Family Food | KCET
Seems like every Creole left standing in L.A. was at the funeral this past Monday for Harold Legaux, the co-owner of Harold and Belle's restaurant in the Crenshaw district. The crowd that gathered at St. Bernadette Catholic Church in Baldwin Hills was the biggest I'd seen at a funeral in a long while, and a fair approximation (no pun intended) of the size and genetic makeup of the crowd that once typically turned out for regular Sunday mass in the 7th ward in New Orleans.
This according to my father, who decamped to L.A. from New Orleans in 1942, when he was eight years old. But he still remembers a hell of a lot about the place he's from. That's partly because even though he lived here--he's practically a SoCal native--he made frequent visits home, and partly because every black Creole who grew up in New Orleans in the middle of last century or earlier pretty much experienced the same thing.
That is, they went to the same schools, frequented the same barbers, joined the same churches and social organizations, all of which were located in the heavily Creole 7th ward. They all also knew the same people: Aubry, Desvignes, Loomis, Metoyer, Honore, Broyard, Cambre and Legaux, to name a few. Even if you weren't related to somebody, you knew them well enough to feel like you were. (Besides, all Creoles look alike--"It's a small gene pool," a relative of mine noted, with equal pride and apprehension, as we stood surveying the post-service throng in front of the church). Those tight connections blew apart when people moved west, geographically speaking, but they could reassemble at a moment's notice. Like they did on Monday.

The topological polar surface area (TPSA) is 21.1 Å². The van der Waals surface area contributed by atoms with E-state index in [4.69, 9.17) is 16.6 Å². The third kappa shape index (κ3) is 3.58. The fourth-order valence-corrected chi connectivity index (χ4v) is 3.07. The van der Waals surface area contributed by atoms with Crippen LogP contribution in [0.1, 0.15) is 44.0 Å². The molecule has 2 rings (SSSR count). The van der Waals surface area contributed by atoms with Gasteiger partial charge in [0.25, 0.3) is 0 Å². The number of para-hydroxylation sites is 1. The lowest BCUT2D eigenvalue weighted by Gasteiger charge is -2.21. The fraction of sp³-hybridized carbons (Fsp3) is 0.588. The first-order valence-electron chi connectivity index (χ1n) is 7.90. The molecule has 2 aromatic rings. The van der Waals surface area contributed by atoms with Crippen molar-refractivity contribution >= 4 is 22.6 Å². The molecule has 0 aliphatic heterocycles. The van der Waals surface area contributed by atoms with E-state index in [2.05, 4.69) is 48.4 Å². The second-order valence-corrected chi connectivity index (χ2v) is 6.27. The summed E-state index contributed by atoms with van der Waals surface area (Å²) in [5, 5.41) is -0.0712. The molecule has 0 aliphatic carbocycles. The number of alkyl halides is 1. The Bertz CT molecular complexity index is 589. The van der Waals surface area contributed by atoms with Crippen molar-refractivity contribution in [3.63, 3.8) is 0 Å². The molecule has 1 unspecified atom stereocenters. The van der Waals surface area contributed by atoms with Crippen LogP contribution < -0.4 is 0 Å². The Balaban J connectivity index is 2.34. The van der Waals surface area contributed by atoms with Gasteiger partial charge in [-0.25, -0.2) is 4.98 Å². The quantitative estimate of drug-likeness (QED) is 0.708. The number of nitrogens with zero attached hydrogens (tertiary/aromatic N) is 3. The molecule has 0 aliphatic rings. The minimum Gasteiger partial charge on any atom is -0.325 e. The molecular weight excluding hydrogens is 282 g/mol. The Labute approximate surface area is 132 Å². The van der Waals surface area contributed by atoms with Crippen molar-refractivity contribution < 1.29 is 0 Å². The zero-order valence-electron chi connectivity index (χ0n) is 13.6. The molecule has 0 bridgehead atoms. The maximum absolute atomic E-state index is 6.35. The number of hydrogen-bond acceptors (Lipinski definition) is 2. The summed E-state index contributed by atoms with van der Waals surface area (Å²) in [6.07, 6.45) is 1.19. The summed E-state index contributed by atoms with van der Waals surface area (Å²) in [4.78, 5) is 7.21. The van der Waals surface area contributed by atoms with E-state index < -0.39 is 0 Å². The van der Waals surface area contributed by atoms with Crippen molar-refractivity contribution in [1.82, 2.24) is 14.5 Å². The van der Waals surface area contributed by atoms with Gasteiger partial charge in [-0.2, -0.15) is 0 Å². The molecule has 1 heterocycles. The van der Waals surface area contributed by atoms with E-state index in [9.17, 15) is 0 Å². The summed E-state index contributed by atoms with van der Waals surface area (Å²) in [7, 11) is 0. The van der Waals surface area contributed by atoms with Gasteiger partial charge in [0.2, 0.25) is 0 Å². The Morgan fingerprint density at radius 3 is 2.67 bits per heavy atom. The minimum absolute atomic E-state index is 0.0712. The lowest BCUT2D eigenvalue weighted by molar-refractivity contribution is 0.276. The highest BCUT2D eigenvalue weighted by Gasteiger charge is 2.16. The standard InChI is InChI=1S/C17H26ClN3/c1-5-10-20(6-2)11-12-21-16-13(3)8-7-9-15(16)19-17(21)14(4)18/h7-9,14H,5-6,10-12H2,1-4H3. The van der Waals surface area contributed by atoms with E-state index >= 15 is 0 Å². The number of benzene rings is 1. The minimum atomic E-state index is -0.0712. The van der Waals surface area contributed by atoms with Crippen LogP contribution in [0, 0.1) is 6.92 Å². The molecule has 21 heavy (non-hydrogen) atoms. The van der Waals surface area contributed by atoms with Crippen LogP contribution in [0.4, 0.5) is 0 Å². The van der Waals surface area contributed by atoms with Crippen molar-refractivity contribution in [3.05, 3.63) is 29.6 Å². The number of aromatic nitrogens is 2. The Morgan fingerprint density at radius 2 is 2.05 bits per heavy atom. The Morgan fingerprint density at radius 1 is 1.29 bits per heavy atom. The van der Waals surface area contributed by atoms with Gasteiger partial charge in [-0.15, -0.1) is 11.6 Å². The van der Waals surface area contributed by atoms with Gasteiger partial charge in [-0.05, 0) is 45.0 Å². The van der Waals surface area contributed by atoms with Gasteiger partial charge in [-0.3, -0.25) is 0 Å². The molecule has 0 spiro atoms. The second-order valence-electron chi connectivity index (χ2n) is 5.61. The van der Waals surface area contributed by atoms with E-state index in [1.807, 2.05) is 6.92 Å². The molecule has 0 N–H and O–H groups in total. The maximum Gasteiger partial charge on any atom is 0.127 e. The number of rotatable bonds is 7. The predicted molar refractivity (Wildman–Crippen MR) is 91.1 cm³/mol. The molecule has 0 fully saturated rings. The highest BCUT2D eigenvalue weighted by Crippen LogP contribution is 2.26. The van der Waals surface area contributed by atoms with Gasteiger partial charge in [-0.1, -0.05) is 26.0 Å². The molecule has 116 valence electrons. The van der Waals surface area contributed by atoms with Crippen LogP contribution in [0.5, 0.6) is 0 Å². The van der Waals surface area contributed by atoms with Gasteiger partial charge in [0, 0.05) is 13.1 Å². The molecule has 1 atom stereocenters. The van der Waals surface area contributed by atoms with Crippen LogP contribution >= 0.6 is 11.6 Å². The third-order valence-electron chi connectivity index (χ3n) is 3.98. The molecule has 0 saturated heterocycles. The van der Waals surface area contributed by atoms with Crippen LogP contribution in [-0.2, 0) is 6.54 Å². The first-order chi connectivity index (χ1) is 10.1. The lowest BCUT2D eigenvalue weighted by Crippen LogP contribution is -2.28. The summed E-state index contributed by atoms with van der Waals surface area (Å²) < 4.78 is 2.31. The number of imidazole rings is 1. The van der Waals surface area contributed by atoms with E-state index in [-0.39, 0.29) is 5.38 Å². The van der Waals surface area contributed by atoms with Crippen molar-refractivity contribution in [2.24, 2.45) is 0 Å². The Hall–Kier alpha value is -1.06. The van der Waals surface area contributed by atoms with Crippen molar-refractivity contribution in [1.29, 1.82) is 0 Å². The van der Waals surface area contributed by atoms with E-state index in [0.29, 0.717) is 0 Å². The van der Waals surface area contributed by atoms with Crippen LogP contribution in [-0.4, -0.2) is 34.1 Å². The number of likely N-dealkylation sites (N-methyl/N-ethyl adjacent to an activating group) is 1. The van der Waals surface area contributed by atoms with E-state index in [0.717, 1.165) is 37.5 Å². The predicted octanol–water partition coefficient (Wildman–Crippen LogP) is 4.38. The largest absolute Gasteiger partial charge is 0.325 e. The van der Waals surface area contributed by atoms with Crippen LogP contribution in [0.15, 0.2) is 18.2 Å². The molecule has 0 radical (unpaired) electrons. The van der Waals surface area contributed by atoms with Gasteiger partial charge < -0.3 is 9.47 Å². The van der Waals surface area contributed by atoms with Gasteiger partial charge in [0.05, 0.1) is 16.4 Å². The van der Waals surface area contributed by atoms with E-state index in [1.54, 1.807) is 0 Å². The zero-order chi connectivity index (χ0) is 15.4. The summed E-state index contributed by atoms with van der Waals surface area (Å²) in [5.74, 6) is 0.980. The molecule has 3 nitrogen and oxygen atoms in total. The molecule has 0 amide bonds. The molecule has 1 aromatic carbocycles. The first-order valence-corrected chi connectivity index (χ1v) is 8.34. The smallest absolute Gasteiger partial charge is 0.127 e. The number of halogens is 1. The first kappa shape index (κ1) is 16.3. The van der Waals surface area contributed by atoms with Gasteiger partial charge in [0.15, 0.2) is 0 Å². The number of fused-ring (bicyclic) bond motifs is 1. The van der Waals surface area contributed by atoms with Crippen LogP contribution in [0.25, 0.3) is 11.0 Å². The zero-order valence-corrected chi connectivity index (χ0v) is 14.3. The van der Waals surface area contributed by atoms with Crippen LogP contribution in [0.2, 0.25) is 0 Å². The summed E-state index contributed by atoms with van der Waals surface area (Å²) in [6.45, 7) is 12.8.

Speaking of connections--Harold was technically family, the husband of my cousin Denise. So I didn't show up out of mere cultural fealty, but family responsibility. And I ate at Harold & Belle's fairly regularly, like virtually everyone else who came to pay their respects.
The ambience and cuisine at H & B have been legendary for the nearly forty years it's been around, though it was Harold who turned what was originally a pool-hall, down-home hangout into the white-tablecloth establishment it got famous for. Harold and Belle's is the Dooky Chase's of the west coast, the must-stop for out-of-towners and for all serious fans of Creole cooking. It was remarkable also for surviving and even thriving in its locale on Jefferson Boulevard and 10th Avenue, which used to be the heart of the Creole corridor, but over the years has receded into the general hollowed-out drabness of South Central. But black folks remain fiercely loyal to it for that reason. On a landscape that doesn't offer much to the middle class that must come if the landscape is to change, Harold & Belle's is a beacon. It makes the argument for quality, consistency and even black solidarity that very few places in the neighborhood can make anymore.
One of the people who spoke in the church on Monday was one of the wait staff at Harold & Belle's who's worked there twenty years now. Harold, she said in a quavery voice, was a tough boss who nonetheless treated his employees like family. Typical Creole, or as my father says, gabay. He will be missed.
There’s a growing entrepreneurial drive that’s galvanizing restaurateurs to open up shop in L.A. neighborhoods at risk or in the midst of gentrification. If they do it right, however, owners can help lessen the negative effects that come with that change.
The first Sambo’s Pancake House opened on June 17, 1957 in downtown Santa Barbara. However, no matter how hard they worked to foster a welcoming atmosphere, there was a large portion of the population who would never feel “at home” at the restaurant.